Update: We put in a 15,000 well with minor improvements on our water issues for 5 acred of flowers.

Monday, May 11, 2009

Deer Damage Prevention


Deer seem to be the number one problem for gardeners these days. Here's some links and information I hope you find helpful. Your goal is to make your garden less appealing than someone else's. In the long run I believe that with the elimination of our natural large predators, it is up to humans to control the deer population. They not only eat gardens but in some areas they are decimating the natural vegetation. This destruction of natural areas increases with each season.  Wild plants already have extreme pressure on their populations. What's the longer term answer? Increased hunting and hunting season. Open season on does and the use of birth control for the deer. So if you really care about this issue lobby your legislatures for longer hunting seasons, longer bow seasons on doe as well as bucks. On another note I hate guns and dislike hunting so this pains me to encourage all the above. But we are at our limits. Traffic accidents, airplanes and our need for food is starting to outweight other ethical considerations.

On a lighter note here's some things to try. Garden's Alive hosts an archive of gardening articles, with an excellent source for ideas to control deer. So try this link. 
http://www.gardensalive.com/article.asp?ai=644

 We now have an electric fence in the winter on our field in Zionville. Deer here at the house and nursery are fairly new but a much greater problem that at the farm where our neighbors hunt. But the deer population is increasing at such a rate we are slowly working on a very long double electric fence at 'The Peak'.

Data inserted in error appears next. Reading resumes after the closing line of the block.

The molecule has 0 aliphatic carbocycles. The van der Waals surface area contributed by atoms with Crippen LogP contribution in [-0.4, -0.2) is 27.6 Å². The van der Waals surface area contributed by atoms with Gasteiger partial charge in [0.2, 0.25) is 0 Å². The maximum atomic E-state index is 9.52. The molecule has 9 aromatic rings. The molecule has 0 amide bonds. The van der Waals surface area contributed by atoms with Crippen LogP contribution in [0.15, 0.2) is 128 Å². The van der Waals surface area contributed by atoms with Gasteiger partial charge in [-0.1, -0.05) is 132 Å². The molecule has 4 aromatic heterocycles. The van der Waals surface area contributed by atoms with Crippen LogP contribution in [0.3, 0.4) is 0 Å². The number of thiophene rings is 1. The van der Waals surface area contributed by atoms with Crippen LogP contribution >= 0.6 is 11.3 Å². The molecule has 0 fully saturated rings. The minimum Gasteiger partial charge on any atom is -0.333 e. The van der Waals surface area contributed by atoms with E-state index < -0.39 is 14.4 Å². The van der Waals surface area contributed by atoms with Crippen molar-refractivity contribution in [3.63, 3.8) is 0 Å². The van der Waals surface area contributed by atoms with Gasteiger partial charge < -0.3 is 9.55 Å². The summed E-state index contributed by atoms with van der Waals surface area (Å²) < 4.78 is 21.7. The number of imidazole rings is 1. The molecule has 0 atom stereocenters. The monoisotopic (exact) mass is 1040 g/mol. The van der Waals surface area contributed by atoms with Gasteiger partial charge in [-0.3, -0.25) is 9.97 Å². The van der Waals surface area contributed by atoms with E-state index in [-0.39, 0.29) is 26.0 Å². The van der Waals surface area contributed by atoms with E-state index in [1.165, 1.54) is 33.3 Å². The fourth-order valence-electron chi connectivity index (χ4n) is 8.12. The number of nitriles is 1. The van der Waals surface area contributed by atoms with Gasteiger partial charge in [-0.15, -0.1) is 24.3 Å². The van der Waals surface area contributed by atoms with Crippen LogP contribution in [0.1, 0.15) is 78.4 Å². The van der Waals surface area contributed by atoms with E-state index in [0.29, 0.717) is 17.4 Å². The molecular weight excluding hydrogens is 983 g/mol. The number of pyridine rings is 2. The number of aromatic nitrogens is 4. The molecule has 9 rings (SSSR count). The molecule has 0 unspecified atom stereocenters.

Of course it is hard to hunt around houses. And as you know deer have figured that one out.  But we have had some success with high test monofiliment line, blood meal and 8-track tape. The 8-track tape is hard to find these days but I use it short term to scarce the deer, plus it make a great low frequency hum when the wind blows. I like to think the deer dislike it.

For planting I'd suggest inter-planting things they don't like: yarrow, mints, monkshood, foxglove, salvias. I've also had good luck with hardy geraniums, especially 'Biokovo'.  For some reason the rabbits are eating my 'Claridge Druce' but that's another story.

There is also a motion detector sprinkler I'd use it we had enough water pressure called Scare Crow mentioned here: 

Let me know your solutions and I'll post them.

Sunday, March 15, 2009


I love using Renee's Seeds for our flowers. Their seed packets are covered with helpful information, beautiful artwork as well as filled with great varieties. Over the years I've especially appreciated the packets that offer 3 varieties. It allows me to try out just a few of something like new squash and at the same time comparing them to other varieties. They are our go to place for Sweet Peas. The web site http://www.reneesgarden.com/index.htm is filled with helpful gardening articles, recipes, a link to their newsletter and of course a place to buy their seeds. In the seed section, you will not only find excellent descriptions but the artwork on each seed packet and helpful photos.

This week I'm starting inside; Tomatoes, Cosmos, Statice and Globe Amaranth, to go along with already started lettuce, spinach, chives and leeks. 

Sunday, January 25, 2009

It won't be long before we start to harvest the Peiris japonica for Valentine's Day.